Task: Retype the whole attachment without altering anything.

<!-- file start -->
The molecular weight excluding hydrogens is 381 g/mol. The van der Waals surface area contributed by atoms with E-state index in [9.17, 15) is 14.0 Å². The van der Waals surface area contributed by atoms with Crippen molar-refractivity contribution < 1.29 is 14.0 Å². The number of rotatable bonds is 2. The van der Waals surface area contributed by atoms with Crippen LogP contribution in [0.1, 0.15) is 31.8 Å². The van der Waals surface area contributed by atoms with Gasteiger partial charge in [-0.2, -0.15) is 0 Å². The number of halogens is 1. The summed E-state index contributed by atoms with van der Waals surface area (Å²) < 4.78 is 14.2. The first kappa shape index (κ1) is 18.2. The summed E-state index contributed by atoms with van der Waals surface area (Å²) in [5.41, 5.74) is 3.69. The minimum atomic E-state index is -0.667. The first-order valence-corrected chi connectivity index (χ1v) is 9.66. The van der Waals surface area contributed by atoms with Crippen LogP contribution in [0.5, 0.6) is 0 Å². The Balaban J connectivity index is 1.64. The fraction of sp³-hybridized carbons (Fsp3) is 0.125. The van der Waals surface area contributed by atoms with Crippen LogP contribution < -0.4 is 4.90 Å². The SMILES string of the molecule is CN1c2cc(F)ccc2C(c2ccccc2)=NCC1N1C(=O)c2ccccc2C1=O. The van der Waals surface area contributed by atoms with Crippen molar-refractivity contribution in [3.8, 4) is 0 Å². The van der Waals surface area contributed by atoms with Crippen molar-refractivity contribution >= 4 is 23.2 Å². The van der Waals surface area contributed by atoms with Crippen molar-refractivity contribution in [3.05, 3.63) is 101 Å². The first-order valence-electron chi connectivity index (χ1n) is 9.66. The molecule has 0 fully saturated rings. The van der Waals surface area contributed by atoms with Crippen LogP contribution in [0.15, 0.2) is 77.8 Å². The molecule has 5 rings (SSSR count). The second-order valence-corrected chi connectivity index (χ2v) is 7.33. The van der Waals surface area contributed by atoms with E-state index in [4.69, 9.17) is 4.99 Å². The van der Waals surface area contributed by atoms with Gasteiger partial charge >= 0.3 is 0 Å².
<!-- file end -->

The molecular weight excluding hydrogens is 381 g/mol. The van der Waals surface area contributed by atoms with E-state index in [9.17, 15) is 14.0 Å². The van der Waals surface area contributed by atoms with Crippen molar-refractivity contribution < 1.29 is 14.0 Å². The number of rotatable bonds is 2. The van der Waals surface area contributed by atoms with Crippen LogP contribution in [0.1, 0.15) is 31.8 Å². The van der Waals surface area contributed by atoms with Gasteiger partial charge in [-0.2, -0.15) is 0 Å². The number of halogens is 1. The summed E-state index contributed by atoms with van der Waals surface area (Å²) < 4.78 is 14.2. The first kappa shape index (κ1) is 18.2. The summed E-state index contributed by atoms with van der Waals surface area (Å²) in [5.41, 5.74) is 3.69. The minimum atomic E-state index is -0.667. The first-order valence-corrected chi connectivity index (χ1v) is 9.66. The van der Waals surface area contributed by atoms with Crippen LogP contribution in [0.5, 0.6) is 0 Å². The Balaban J connectivity index is 1.64. The fraction of sp³-hybridized carbons (Fsp3) is 0.125. The van der Waals surface area contributed by atoms with Crippen LogP contribution < -0.4 is 4.90 Å². The SMILES string of the molecule is CN1c2cc(F)ccc2C(c2ccccc2)=NCC1N1C(=O)c2ccccc2C1=O. The van der Waals surface area contributed by atoms with Crippen molar-refractivity contribution in [3.8, 4) is 0 Å². The van der Waals surface area contributed by atoms with Crippen molar-refractivity contribution >= 4 is 23.2 Å². The van der Waals surface area contributed by atoms with Crippen molar-refractivity contribution in [3.05, 3.63) is 101 Å². The first-order valence-electron chi connectivity index (χ1n) is 9.66. The molecule has 0 fully saturated rings. The van der Waals surface area contributed by atoms with Crippen LogP contribution in [0.15, 0.2) is 77.8 Å². The molecule has 5 rings (SSSR count). The second-order valence-corrected chi connectivity index (χ2v) is 7.33. The van der Waals surface area contributed by atoms with E-state index in [4.69, 9.17) is 4.99 Å². The van der Waals surface area contributed by atoms with Gasteiger partial charge >= 0.3 is 0 Å².